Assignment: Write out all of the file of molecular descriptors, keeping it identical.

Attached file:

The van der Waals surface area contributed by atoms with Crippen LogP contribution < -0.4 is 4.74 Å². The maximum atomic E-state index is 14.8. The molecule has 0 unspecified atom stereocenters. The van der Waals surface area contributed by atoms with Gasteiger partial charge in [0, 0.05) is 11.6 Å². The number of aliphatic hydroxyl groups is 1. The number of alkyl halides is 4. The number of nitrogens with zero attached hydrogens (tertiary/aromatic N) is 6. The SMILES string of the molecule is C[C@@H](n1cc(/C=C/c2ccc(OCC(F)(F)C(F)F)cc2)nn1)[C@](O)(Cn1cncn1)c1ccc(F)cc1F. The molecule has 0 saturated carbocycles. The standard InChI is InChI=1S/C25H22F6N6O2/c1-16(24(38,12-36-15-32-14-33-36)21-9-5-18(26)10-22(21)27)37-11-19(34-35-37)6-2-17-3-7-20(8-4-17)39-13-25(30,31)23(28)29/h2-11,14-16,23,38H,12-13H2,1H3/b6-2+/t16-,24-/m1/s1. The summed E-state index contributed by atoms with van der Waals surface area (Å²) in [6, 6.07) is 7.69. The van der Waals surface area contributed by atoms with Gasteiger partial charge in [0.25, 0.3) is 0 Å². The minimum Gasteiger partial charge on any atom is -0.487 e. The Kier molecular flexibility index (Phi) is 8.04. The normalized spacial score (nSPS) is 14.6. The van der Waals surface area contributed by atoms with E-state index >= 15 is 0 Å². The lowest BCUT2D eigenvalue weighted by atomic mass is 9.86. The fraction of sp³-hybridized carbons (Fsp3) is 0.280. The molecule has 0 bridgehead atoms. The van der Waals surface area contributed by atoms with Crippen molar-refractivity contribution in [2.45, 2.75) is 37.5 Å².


The van der Waals surface area contributed by atoms with Crippen LogP contribution < -0.4 is 4.74 Å². The maximum atomic E-state index is 14.8. The molecule has 0 unspecified atom stereocenters. The van der Waals surface area contributed by atoms with Gasteiger partial charge in [0, 0.05) is 11.6 Å². The number of aliphatic hydroxyl groups is 1. The number of alkyl halides is 4. The number of nitrogens with zero attached hydrogens (tertiary/aromatic N) is 6. The SMILES string of the molecule is C[C@@H](n1cc(/C=C/c2ccc(OCC(F)(F)C(F)F)cc2)nn1)[C@](O)(Cn1cncn1)c1ccc(F)cc1F. The molecule has 0 saturated carbocycles. The standard InChI is InChI=1S/C25H22F6N6O2/c1-16(24(38,12-36-15-32-14-33-36)21-9-5-18(26)10-22(21)27)37-11-19(34-35-37)6-2-17-3-7-20(8-4-17)39-13-25(30,31)23(28)29/h2-11,14-16,23,38H,12-13H2,1H3/b6-2+/t16-,24-/m1/s1. The summed E-state index contributed by atoms with van der Waals surface area (Å²) in [6, 6.07) is 7.69. The van der Waals surface area contributed by atoms with Gasteiger partial charge in [0.25, 0.3) is 0 Å². The minimum Gasteiger partial charge on any atom is -0.487 e. The Kier molecular flexibility index (Phi) is 8.04. The normalized spacial score (nSPS) is 14.6. The van der Waals surface area contributed by atoms with E-state index >= 15 is 0 Å². The lowest BCUT2D eigenvalue weighted by atomic mass is 9.86. The fraction of sp³-hybridized carbons (Fsp3) is 0.280. The molecule has 0 bridgehead atoms. The van der Waals surface area contributed by atoms with Crippen molar-refractivity contribution in [2.45, 2.75) is 37.5 Å².